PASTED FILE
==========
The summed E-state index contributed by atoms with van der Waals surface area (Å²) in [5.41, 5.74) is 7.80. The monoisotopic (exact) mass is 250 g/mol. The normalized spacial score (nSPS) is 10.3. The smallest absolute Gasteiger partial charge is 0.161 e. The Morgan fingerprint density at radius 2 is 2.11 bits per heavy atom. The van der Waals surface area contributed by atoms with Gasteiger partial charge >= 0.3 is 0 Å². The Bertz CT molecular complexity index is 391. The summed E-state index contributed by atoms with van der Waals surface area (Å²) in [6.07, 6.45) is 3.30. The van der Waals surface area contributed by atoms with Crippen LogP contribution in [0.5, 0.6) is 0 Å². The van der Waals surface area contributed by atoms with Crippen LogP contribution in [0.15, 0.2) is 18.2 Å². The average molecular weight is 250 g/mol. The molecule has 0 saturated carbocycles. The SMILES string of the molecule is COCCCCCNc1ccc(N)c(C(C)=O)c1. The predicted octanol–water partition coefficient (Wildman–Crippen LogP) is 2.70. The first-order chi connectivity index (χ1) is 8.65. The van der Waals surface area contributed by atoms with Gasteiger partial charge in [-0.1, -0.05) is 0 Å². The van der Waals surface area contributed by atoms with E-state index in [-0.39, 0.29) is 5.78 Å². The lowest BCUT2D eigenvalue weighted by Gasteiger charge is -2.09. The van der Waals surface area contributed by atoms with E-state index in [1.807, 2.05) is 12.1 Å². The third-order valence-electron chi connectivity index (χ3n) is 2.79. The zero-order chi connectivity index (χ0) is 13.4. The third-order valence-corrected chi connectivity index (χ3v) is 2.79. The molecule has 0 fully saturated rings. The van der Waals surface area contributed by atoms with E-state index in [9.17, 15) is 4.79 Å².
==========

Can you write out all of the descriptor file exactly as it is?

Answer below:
The summed E-state index contributed by atoms with van der Waals surface area (Å²) in [5.41, 5.74) is 7.80. The monoisotopic (exact) mass is 250 g/mol. The normalized spacial score (nSPS) is 10.3. The smallest absolute Gasteiger partial charge is 0.161 e. The Morgan fingerprint density at radius 2 is 2.11 bits per heavy atom. The van der Waals surface area contributed by atoms with Gasteiger partial charge >= 0.3 is 0 Å². The Bertz CT molecular complexity index is 391. The summed E-state index contributed by atoms with van der Waals surface area (Å²) in [6.07, 6.45) is 3.30. The van der Waals surface area contributed by atoms with Crippen LogP contribution in [0.5, 0.6) is 0 Å². The van der Waals surface area contributed by atoms with Crippen LogP contribution in [0.15, 0.2) is 18.2 Å². The average molecular weight is 250 g/mol. The molecule has 0 saturated carbocycles. The SMILES string of the molecule is COCCCCCNc1ccc(N)c(C(C)=O)c1. The predicted octanol–water partition coefficient (Wildman–Crippen LogP) is 2.70. The first-order chi connectivity index (χ1) is 8.65. The van der Waals surface area contributed by atoms with Gasteiger partial charge in [-0.1, -0.05) is 0 Å². The van der Waals surface area contributed by atoms with E-state index in [-0.39, 0.29) is 5.78 Å². The lowest BCUT2D eigenvalue weighted by Gasteiger charge is -2.09. The van der Waals surface area contributed by atoms with E-state index in [1.807, 2.05) is 12.1 Å². The third-order valence-electron chi connectivity index (χ3n) is 2.79. The zero-order chi connectivity index (χ0) is 13.4. The third-order valence-corrected chi connectivity index (χ3v) is 2.79. The molecule has 0 fully saturated rings. The van der Waals surface area contributed by atoms with E-state index in [9.17, 15) is 4.79 Å².